A Practical Plan for Better Virtual Meetings

For years, we’ve helped clients get more out of their meetings by activating our trained facilitators, and over time, we’ve discovered some key tactics that make any meeting more productive – especially the virtual variety.

One of the memes that’s popped up in response to current circumstances is one that reads, “I guess we’ll find out which meetings could’ve been emails after all.” True as it is, you will also find yourself still needing to have meetings while your team is socially distanced.

You’re probably envisioning the coming days like an ongoing Conference Call in Real Life. But it doesn’t have to be that way. With a little preparation and leadership, you can have productive meetings, move projects forward and maybe even learn a few things to apply to your next in-person meeting (whenever that may be).

Here are 10 steps to ensure your meeting isn’t meme-worthy:


Meetings that flow easily in person without one individual in charge aren’t going to unfold as naturally on the phone or video conference. Volunteer or ask someone else to be the leader of the call. Rotate the responsibility as needed so no one’s overburdened. The duties of the leader are as follows:

  • Curate the agenda
  • Send out the pre-meeting communication
  • Be the early initiator of the call or chat
  • Guide the discussion so everyone is heard

You should be able to answer this question about any meeting, but let’s focus on the virtual meeting. It’s crucial to address the elephant in the (chat)room: if this could be an email, why not? Be able to articulate the purpose of gathering people together live, engage them with why they are necessary to the purpose, and empower them to accomplish the goal at hand.

  1. 3-D AGENDA

Free-style meetings don’t tend to go over well virtually. The collaborative energy that happens in a room is much harder to manufacture remotely and takes a lot of practice. One simple way to look at your agenda is in 3-D:

  • Download – What information needs to be shared with the group? You can opt to share this ahead of time in a pre-read, but assume no one read the pre-read and share the essential information people need to participate.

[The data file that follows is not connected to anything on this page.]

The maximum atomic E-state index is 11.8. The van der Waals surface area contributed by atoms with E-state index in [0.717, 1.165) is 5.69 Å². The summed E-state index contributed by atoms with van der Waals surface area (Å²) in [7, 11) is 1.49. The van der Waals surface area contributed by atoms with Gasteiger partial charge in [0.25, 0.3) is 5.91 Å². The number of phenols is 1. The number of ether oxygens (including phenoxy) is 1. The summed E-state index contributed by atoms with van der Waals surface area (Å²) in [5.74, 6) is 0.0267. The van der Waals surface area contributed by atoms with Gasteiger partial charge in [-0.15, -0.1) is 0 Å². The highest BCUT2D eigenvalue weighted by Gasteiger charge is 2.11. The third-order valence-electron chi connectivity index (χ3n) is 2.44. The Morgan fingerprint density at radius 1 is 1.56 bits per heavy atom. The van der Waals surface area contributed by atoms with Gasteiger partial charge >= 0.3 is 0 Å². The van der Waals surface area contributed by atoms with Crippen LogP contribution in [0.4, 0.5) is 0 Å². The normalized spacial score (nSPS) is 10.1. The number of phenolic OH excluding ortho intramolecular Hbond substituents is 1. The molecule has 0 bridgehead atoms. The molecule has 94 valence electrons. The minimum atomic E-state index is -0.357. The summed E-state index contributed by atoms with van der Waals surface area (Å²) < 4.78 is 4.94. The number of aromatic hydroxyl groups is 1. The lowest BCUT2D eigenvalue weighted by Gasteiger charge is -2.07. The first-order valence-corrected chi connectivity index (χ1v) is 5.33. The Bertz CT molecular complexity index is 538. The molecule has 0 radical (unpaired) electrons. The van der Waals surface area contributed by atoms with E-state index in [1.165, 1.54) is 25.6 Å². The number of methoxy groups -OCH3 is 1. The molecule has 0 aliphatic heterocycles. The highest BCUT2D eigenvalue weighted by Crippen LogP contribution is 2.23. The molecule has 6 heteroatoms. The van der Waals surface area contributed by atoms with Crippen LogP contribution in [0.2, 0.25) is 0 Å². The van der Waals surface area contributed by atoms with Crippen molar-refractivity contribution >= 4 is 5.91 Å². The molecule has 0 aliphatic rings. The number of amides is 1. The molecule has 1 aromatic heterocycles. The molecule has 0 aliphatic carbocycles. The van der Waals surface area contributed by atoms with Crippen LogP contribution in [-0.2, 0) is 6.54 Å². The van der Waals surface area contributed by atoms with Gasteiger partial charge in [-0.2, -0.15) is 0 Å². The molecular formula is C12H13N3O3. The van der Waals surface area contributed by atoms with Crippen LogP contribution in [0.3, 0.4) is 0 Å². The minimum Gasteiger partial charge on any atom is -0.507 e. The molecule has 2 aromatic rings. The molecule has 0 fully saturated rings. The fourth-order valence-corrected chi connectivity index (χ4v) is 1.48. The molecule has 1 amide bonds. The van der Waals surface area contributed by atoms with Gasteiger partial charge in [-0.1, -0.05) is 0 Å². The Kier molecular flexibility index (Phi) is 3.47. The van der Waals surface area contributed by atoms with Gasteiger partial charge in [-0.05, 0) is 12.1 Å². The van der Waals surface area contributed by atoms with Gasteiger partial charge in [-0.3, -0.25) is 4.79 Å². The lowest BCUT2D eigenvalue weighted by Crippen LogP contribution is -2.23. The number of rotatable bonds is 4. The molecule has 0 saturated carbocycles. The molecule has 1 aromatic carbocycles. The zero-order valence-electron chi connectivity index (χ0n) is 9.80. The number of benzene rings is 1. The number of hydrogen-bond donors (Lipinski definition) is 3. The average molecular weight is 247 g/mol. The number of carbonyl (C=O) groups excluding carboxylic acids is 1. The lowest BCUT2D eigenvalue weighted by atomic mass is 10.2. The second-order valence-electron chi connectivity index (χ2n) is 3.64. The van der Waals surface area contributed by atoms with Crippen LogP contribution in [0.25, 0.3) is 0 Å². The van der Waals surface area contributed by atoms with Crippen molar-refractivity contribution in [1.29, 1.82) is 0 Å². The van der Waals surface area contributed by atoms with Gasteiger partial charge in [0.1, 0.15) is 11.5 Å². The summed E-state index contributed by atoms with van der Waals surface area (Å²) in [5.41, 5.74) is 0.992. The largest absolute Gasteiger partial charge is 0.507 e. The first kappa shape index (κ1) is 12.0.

• Discuss – What does this unique group of people need to discuss or problem-solve? Draft thoughtful questions to prompt the team to think through the issues.
  • Decide – Don’t skip this step! Meetings feel most worthwhile when participants are confident that something was accomplished. What decisions need to be made? Clearly communicate to the team what they will decide by the end of the meeting, so progress is apparent.

Send an email to the participants ahead of the meeting that includes the dial-in information or video link to the meeting, materials needed for the meeting and the agenda. Some people like to put this in the meeting invite, but I find that people often miss attachments and information after they’ve accepted the request.


Ask the leader to start the meeting 2-3 minutes ahead of the actual start time so the conference call line or video chat is live when participants log in. It’s discouraging to dial-in and be put on hold or told the meeting has not yet started.


Welcome participants, thank them for their time and start by acknowledging that these calls can be awkward. Especially in this moment where people may be interrupted by their barking dog, bored child or the roommate who’s just on their way to the fridge. Get that out of the way up front and give everyone grace for those interruptions. Follow that with the why – state the purpose clearly so that participants can be focused on the task at hand.


Encourage participants to mute during other’s presentations or if they aren’t actively talking. This minimizes those awkward interruptions, feedback loops or distracting background noises.


This practice applies to phone calls more than video chats, but say your name as you interject into the conversation. If you’re meeting with a familiar group, this may not be necessary, but if it’s a new or multi-functional group that doesn’t work together all the time, this will help with two things. First, people won’t get sidetracked trying to figure out who is commenting during your virtual meeting. Secondly, if you have two people who talk at once, it makes it much easier for the leader to step in and say, “Jim, you go first, and then we’ll go to Pam.”


If you have a few dominant personalities that do all the talking, you can ensure that everyone is heard by using an individual ideation and sharing technique. Pose a question and ask everyone to think about it on their own for 1-2 minutes. Then, call on each person in turn so that everyone gets an opportunity to respond.


In addition to the decisions made, capture any action items to inform participants what’s next. If you use the 3-D model for your agenda, you can easily use this for notes back out to the team: high-level overview of what was shared, what was discussed, what was decided along with the action steps and who is responsible for each.

However much we might prefer face-to-face gatherings, virtual meetings will be the norm for the immediate future. Don’t let the shift from face time to FaceTime keep you from accomplishing big things.